Blood and gore galore for local filmmakers 

Eighth annual B-Grade HorrorFest goes big, quadrupling in size for ’09

What: Heavy Hitting B-Grade HorrorFest

When: Friday, Oct. 30, doors and art show 6:30 p.m. Movies 8 p.m.

Where: Fairmont Chateau Whistler

Tickets: $18.90 available at

Halloween is just around the corner, and while many people are preparing a killer costume and stocking up on snacks, the film fans among us are anxiously anticipating the pinnacle of the spooky season: the annual B-Grade HorrorFest.

This epic festival of all things gory and gruesome was founded by Feet Banks and Chili Thom of Heavy Hitting Films back in 2002 as a fun project for their filmmaker friends. It snowballed into an event that now requires a ballroom to hold all the creative teams and audience members.

"It was just supposed to be a reason for us and our friends to make some horror movies, and turns out that our friends had some friends, and their friends had some friends," Banks trailed off.

"...Chili and I never thought when we started making a movie about killer pom poms back in 2002 that it would balloon into one of the larger film events of the year."

For the first seven years they've held the short-film festival at MY Millennium Place, which holds about 250 people.

"We had a really great run there. It's such a great facility and the staff was always really welcoming to our peculiar style and our savage crowds."

But they found that once all the filmmaking teams had bought tickets to the event, there were only about 100 left for the general public.

"The problem was, it seemed like every year there were more and more people that were getting kind of angry at us that they couldn't get a ticket," Banks said.

So this year, they decided to try out a new venue that would allow them to quadruple the size of the event: the 1,000-person ballroom at the Fairmont Chateau Whistler. They've also teamed up with Whistler Creek Productions to help them facilitate the move.

"They're another good local group of guys that we knew we could count on and trust to not compromise anything that we were kind of aiming for."

The first 600 tickets sold out in just two days and now they have fewer than 200 left up for grabs. Visit and look for the B-Grade link to get your tickets.

From a filmmaking standpoint, there aren't a ton of opportunities to make fun, narrative films.

"There are many talented filmmakers here in town, lots of people working in ski, snowboard, mountain bike films. But this time of year a lot of the ski and snowboard films are done, the mountain bike films aren't shooting anymore and we just wanted to have an event where people could get out and use their cameras and do something totally different than what they might be used to."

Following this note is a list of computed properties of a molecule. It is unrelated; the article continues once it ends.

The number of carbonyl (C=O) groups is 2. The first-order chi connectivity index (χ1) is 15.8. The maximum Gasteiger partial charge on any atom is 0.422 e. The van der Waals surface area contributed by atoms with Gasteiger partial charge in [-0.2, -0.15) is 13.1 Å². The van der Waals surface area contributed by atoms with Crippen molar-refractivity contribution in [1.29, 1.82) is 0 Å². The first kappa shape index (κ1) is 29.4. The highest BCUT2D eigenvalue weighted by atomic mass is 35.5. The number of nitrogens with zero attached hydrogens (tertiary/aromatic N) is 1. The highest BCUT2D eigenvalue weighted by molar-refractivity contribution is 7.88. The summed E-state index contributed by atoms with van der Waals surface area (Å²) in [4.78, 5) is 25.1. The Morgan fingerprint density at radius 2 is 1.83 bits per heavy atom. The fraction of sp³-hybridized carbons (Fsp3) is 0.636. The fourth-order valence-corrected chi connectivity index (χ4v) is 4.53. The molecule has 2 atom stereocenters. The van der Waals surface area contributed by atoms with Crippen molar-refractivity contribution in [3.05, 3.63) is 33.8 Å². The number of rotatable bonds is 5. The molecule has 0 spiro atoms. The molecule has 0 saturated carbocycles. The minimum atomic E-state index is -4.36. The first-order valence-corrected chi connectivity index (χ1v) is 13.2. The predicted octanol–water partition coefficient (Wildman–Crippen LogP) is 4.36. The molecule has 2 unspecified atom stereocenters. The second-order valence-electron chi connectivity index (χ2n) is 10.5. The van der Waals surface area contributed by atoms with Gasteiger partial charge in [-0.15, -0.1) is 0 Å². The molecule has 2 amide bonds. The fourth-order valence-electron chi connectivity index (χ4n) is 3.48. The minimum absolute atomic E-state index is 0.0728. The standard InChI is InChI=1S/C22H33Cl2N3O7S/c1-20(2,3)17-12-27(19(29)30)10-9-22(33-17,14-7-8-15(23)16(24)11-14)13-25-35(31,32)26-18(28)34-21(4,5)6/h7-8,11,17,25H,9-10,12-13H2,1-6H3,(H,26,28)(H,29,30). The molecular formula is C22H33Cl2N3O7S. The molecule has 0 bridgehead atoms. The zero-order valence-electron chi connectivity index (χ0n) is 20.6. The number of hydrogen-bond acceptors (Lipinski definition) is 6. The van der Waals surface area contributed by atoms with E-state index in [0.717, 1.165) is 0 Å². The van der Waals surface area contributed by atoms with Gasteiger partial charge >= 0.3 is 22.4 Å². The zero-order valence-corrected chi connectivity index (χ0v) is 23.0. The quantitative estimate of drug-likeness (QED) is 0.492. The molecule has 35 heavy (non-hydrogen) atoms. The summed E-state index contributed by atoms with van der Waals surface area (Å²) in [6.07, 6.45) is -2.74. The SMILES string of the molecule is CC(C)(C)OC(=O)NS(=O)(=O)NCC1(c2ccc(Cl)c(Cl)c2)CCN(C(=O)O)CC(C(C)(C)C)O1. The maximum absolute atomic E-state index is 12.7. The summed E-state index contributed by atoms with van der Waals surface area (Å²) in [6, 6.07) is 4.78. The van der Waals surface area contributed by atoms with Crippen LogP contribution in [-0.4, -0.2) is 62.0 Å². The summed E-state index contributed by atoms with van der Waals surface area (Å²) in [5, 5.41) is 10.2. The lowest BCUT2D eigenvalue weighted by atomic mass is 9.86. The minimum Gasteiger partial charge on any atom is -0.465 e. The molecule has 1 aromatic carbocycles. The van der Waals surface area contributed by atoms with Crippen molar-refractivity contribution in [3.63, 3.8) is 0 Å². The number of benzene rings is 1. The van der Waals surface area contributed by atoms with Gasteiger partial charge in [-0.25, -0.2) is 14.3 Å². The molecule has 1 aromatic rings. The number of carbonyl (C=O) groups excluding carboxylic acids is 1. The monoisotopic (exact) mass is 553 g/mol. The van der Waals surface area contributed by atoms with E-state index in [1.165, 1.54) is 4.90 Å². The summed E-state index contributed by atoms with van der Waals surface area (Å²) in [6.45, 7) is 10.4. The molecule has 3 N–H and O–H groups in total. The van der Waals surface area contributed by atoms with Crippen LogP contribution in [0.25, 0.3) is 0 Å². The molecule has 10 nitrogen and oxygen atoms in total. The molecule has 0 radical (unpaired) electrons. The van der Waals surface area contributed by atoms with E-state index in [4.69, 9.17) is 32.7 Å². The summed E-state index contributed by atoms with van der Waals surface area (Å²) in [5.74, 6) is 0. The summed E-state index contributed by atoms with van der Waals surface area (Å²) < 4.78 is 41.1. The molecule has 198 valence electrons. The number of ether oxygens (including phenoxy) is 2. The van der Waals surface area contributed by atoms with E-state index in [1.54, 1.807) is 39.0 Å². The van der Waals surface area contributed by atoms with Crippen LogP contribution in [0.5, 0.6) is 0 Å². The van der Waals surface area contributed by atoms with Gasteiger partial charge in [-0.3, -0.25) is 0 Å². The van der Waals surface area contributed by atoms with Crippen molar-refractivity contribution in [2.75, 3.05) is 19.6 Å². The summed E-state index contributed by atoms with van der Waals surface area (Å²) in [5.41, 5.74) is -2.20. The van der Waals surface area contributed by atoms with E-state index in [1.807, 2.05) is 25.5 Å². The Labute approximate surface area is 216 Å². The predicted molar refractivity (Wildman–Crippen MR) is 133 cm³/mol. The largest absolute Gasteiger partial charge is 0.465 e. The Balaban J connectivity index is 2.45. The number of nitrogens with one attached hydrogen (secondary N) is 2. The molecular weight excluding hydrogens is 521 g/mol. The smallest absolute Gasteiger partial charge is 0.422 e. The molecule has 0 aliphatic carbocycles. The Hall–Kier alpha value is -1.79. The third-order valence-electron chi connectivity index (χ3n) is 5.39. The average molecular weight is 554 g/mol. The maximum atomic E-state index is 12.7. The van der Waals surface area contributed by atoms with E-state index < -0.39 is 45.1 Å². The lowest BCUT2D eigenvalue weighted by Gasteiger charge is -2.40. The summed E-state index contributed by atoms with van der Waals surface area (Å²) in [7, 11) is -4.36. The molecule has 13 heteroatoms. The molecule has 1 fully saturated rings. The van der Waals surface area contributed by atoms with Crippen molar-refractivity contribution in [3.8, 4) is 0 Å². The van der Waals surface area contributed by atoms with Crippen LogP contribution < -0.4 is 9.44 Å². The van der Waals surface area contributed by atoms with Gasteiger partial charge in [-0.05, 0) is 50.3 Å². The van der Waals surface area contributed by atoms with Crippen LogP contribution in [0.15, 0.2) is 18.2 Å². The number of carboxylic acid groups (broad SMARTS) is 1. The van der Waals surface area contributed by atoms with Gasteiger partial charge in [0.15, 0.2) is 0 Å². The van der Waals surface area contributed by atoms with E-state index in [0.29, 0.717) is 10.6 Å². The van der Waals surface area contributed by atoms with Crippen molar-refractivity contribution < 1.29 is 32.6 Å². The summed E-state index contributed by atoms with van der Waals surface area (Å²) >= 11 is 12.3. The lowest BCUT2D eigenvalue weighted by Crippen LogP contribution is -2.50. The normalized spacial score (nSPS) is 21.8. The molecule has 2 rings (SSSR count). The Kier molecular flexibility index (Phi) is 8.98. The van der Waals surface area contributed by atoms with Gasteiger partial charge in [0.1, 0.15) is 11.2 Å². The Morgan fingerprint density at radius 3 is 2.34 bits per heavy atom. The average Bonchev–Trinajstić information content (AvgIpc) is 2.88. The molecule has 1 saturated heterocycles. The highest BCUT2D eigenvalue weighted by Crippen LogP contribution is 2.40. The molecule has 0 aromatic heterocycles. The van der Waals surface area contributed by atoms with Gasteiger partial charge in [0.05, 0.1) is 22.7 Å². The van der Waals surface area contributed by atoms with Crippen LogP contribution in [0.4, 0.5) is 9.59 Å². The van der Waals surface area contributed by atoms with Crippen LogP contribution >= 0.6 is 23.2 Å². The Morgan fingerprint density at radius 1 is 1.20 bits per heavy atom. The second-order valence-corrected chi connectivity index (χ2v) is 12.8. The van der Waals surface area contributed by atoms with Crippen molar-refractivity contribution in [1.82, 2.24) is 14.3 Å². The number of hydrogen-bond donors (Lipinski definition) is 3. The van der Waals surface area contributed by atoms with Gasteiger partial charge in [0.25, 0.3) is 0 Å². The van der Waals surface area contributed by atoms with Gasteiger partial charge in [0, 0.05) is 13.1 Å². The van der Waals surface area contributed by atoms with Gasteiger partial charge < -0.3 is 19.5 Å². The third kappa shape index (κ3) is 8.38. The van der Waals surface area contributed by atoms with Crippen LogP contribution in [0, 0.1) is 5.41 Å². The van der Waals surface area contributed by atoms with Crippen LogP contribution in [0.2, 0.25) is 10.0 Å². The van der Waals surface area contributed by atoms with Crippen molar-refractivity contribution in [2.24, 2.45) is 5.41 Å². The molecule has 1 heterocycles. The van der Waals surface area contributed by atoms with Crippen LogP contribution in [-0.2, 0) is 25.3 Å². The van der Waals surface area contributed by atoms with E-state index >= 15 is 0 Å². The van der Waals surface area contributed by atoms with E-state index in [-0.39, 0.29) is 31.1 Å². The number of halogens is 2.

Realism is not the name of the game with this festival. Think more along the lines of over-the-top costumes, ketchup blood and soundtracking made on kids' keyboards, not to mention cameos by a range of monsters, Martians, zombies and vampires. Or as Banks so succinctly describes it: "A one-night, balls-to-the-wall orgy of horrorific short films and general mayhem."

"The good thing about B-Grade is that it's very easy to slip comedy into that genre. I think that's one of the reasons we've had such a success with the festival, is that you get a bunch of people laughing their asses off, it doesn't really matter what they're doing, they're going to have a good time, and that's what it's all about."

On top of all the film offerings, the Blind Mute Productions crew is setting up a horror-themed art show to set the stage for an evening of slasher heaven.

As of Thursday, Heavy Hitting had received 15 film submissions, from within the Sea to Sky corridor, Kamloops, Vancouver and the East Coast of Canada. The entries will be judged by an esteemed panel of local industry experts, that includes the likes of Banks and Thom, two-time past winner Stu MacKay-Smith, Vancouver-based director Travis Tetreault and Kevin Little from Lux Visual Effects. They'll be selecting an overall winner based on story, production value, sound, music and overall "horrorificness." The winner walks away with the silver skull trophy (a.k.a. the Stanley Cup of Horror), a small cash prize, and a $2000 voucher from Production Services, a Vancouver-based film equipment and rental house. There's also a prize for best death scene and best nude scene, sponsored by Sandbox Productions, of course.

"It is, and continues to be, a festival for filmmakers just to have a forum to do things they couldn't or wouldn't be allowed to do anywhere else," said Banks.

And since all this HorrorFest fun goes down just a day before All Hallow's Eve, people are also being encouraged to come out in costume.

"Obviously, you're going to be sitting in a theatre, so don't go as a six-foot diameter pancake," Banks suggested.



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